AIDS Walk

Kimber Perfect
Deputy Chief of Staff for Communications
614.645.7956
klperfect@columbus.gov

Robin Davis
Director of Media Relations
614.645.2425
rcdavis@columbus.gov

Melanie Crabill
Communications Manager
614.645.5300
mjcrabill@columbus.gov

Media Advisory
News Date: May 29, 2017

Columbus Selected for 100-Day Challenge to Address Youth Homelessness

Columbus has been selected as one of five cities in a 100-Day Challenge by “A Way Home America,” a non-profit organization that creates transformative and sustained impact on tough societal challenges.
The challenge encourages a community to work together on an incredibly ambitious goal: to end experiences of homelessness for a large number of young people in their community. Other cities selected are Baltimore, Maryland; Hennepin County, Minnesota; Louisville, Kentucky; and Palm Beach County, Florida.

“Participation in the 100-Day Challenge will be a catalyst that moves current efforts forward, allowing us to think and act as a system while continuing to address youth homelessness,” said Mayor Andrew J. Ginther.  “We will build on each agency's existing knowledge and experience as we take this rare opportunity to pause with the experts and be creative in our thinking about approaches to end homelessness among transition age youth in Columbus.”

With just 100 days to meet their goal, everyone from community leaders to front-line workers are invited to do their work differently, change systems and innovate to meet the goal. Rapid Results Institute (RRI) and HomeBase will offer technical support to each a community as they strive to meet their goals.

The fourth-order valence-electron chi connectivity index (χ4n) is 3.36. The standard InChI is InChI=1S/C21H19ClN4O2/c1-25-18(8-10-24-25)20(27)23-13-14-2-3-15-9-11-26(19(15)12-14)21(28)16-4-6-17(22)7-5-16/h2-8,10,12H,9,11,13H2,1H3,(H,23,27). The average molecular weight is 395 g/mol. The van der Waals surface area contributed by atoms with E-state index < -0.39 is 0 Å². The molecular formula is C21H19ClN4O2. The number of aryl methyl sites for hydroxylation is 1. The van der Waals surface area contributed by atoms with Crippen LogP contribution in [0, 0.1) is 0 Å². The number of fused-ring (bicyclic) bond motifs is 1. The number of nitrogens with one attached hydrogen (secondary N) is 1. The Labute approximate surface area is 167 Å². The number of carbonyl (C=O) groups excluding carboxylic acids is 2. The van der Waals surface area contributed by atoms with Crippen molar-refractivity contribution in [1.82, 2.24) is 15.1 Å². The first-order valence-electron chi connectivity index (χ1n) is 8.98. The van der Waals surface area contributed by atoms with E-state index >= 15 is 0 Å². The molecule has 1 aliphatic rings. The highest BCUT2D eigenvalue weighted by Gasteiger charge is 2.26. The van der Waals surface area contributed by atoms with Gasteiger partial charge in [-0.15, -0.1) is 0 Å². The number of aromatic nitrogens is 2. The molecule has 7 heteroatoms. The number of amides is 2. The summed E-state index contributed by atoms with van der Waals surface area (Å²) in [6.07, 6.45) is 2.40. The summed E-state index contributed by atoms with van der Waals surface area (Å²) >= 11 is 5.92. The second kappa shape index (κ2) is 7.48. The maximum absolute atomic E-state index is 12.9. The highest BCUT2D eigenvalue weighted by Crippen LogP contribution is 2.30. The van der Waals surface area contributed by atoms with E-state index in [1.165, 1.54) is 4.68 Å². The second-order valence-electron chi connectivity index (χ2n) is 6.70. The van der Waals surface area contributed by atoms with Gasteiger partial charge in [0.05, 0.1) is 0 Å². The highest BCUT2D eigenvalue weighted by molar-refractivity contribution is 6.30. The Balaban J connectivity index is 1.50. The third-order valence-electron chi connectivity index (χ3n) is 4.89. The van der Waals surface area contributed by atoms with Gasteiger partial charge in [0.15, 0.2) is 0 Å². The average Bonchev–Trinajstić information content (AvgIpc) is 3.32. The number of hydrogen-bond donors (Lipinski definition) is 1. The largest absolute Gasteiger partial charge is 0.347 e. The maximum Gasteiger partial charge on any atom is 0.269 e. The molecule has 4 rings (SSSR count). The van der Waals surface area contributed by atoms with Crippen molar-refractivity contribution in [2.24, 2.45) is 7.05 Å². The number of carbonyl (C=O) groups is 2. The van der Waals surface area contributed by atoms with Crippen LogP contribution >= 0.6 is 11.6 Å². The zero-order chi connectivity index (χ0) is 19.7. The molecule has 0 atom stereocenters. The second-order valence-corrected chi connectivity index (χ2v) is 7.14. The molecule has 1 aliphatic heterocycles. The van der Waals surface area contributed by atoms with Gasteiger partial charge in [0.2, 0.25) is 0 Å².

The 100-Day Challenge timeline is in sync with the city’s emerging, collaborative plans of action. Columbus has been working in collaboration with Franklin County to address the youth homelessness issue.  A cross-sector of experts has been assembled to apply creativity and knowledge to achieve both short-term and long-term results.  

“No young person in our community should be living without stable and supportive housing,” said Franklin County Commission President John O’Grady. “Franklin County stands ready to rise with our partners to meet the 100-Day Challenge and enhance ongoing efforts to prevent and end youth homelessness.”

Columbus was selected for the Challenge with an initial focus on a youth-tailored emergency shelter system, transitional age youth rapid re-housing and youth participation network.
Although Columbus and Franklin County are growing and unemployment is low, the city and county have over 400,000 people – approximately one-third of the county population -- experiencing poverty (under 200% federal poverty level). Among those in poverty are an estimated 1,500 teens and young adults and many more at-risk.  
The 100-Day Challenge is made possible through funding from the U.S. Department of Housing and Urban Development (HUD) and private philanthropic partners.